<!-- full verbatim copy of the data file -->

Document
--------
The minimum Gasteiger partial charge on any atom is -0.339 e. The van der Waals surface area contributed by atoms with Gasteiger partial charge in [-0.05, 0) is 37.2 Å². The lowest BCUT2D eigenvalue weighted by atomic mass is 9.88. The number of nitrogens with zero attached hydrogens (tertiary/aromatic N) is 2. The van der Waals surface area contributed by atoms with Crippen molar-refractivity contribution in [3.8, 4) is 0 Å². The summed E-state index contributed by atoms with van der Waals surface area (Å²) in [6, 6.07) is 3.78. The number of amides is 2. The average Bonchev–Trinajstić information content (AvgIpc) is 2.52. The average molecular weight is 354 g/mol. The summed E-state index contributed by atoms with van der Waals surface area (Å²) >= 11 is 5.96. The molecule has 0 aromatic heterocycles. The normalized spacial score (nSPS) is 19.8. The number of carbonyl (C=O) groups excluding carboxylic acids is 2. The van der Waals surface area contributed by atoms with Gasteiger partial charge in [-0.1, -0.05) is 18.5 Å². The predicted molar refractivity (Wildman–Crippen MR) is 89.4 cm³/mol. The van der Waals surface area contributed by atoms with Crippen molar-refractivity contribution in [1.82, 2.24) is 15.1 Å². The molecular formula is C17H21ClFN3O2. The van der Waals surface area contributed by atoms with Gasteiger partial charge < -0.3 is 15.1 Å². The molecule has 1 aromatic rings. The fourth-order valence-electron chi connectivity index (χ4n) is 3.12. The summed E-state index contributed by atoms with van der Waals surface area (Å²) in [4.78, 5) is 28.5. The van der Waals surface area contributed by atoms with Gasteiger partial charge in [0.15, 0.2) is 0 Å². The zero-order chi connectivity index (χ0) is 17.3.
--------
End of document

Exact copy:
The minimum Gasteiger partial charge on any atom is -0.339 e. The van der Waals surface area contributed by atoms with Gasteiger partial charge in [-0.05, 0) is 37.2 Å². The lowest BCUT2D eigenvalue weighted by atomic mass is 9.88. The number of nitrogens with zero attached hydrogens (tertiary/aromatic N) is 2. The van der Waals surface area contributed by atoms with Crippen molar-refractivity contribution in [3.8, 4) is 0 Å². The summed E-state index contributed by atoms with van der Waals surface area (Å²) in [6, 6.07) is 3.78. The number of amides is 2. The average Bonchev–Trinajstić information content (AvgIpc) is 2.52. The average molecular weight is 354 g/mol. The summed E-state index contributed by atoms with van der Waals surface area (Å²) >= 11 is 5.96. The molecule has 0 aromatic heterocycles. The normalized spacial score (nSPS) is 19.8. The number of carbonyl (C=O) groups excluding carboxylic acids is 2. The van der Waals surface area contributed by atoms with Gasteiger partial charge in [-0.1, -0.05) is 18.5 Å². The predicted molar refractivity (Wildman–Crippen MR) is 89.4 cm³/mol. The van der Waals surface area contributed by atoms with Crippen molar-refractivity contribution in [1.82, 2.24) is 15.1 Å². The molecular formula is C17H21ClFN3O2. The van der Waals surface area contributed by atoms with Gasteiger partial charge < -0.3 is 15.1 Å². The molecule has 1 aromatic rings. The fourth-order valence-electron chi connectivity index (χ4n) is 3.12. The summed E-state index contributed by atoms with van der Waals surface area (Å²) in [4.78, 5) is 28.5. The van der Waals surface area contributed by atoms with Gasteiger partial charge in [0.15, 0.2) is 0 Å². The zero-order chi connectivity index (χ0) is 17.3.